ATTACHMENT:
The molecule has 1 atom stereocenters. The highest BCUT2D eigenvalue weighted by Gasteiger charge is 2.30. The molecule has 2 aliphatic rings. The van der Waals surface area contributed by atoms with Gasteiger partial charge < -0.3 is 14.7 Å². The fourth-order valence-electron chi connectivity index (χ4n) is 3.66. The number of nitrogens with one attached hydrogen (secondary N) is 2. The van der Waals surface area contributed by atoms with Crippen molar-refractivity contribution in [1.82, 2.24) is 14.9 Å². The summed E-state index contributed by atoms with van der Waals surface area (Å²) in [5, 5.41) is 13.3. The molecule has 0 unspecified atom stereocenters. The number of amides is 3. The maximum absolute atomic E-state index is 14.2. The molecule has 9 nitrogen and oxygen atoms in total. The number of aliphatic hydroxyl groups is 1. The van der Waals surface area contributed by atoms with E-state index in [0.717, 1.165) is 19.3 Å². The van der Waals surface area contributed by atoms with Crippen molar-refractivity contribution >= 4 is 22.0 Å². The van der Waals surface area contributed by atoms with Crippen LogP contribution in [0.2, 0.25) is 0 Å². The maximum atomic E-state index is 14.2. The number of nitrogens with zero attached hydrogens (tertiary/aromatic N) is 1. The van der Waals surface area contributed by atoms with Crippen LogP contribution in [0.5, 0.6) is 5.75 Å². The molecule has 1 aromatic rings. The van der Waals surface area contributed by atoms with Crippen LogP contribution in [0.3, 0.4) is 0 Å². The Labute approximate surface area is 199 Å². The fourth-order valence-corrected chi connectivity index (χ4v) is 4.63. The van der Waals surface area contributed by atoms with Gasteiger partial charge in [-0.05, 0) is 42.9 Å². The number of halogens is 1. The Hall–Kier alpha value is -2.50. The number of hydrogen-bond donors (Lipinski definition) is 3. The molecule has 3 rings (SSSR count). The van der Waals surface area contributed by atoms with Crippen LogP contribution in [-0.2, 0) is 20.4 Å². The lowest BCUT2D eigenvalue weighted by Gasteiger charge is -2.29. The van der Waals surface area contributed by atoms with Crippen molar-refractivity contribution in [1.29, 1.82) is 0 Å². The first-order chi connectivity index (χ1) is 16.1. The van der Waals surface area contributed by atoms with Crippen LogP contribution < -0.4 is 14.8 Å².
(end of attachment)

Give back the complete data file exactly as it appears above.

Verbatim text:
The molecule has 1 atom stereocenters. The highest BCUT2D eigenvalue weighted by Gasteiger charge is 2.30. The molecule has 2 aliphatic rings. The van der Waals surface area contributed by atoms with Gasteiger partial charge < -0.3 is 14.7 Å². The fourth-order valence-electron chi connectivity index (χ4n) is 3.66. The number of nitrogens with one attached hydrogen (secondary N) is 2. The van der Waals surface area contributed by atoms with Crippen molar-refractivity contribution in [1.82, 2.24) is 14.9 Å². The summed E-state index contributed by atoms with van der Waals surface area (Å²) in [5, 5.41) is 13.3. The molecule has 0 unspecified atom stereocenters. The number of amides is 3. The maximum absolute atomic E-state index is 14.2. The molecule has 9 nitrogen and oxygen atoms in total. The number of aliphatic hydroxyl groups is 1. The van der Waals surface area contributed by atoms with E-state index in [0.717, 1.165) is 19.3 Å². The van der Waals surface area contributed by atoms with Crippen molar-refractivity contribution >= 4 is 22.0 Å². The van der Waals surface area contributed by atoms with Crippen LogP contribution in [0.2, 0.25) is 0 Å². The maximum atomic E-state index is 14.2. The number of nitrogens with zero attached hydrogens (tertiary/aromatic N) is 1. The van der Waals surface area contributed by atoms with Crippen LogP contribution in [0.5, 0.6) is 5.75 Å². The molecule has 1 aromatic rings. The van der Waals surface area contributed by atoms with Crippen LogP contribution in [0.3, 0.4) is 0 Å². The Labute approximate surface area is 199 Å². The fourth-order valence-corrected chi connectivity index (χ4v) is 4.63. The van der Waals surface area contributed by atoms with Gasteiger partial charge in [-0.05, 0) is 42.9 Å². The number of halogens is 1. The Hall–Kier alpha value is -2.50. The number of hydrogen-bond donors (Lipinski definition) is 3. The molecule has 3 rings (SSSR count). The van der Waals surface area contributed by atoms with Crippen LogP contribution in [-0.2, 0) is 20.4 Å². The lowest BCUT2D eigenvalue weighted by Gasteiger charge is -2.29. The van der Waals surface area contributed by atoms with Crippen molar-refractivity contribution in [1.29, 1.82) is 0 Å². The first-order chi connectivity index (χ1) is 16.1. The van der Waals surface area contributed by atoms with Crippen LogP contribution < -0.4 is 14.8 Å².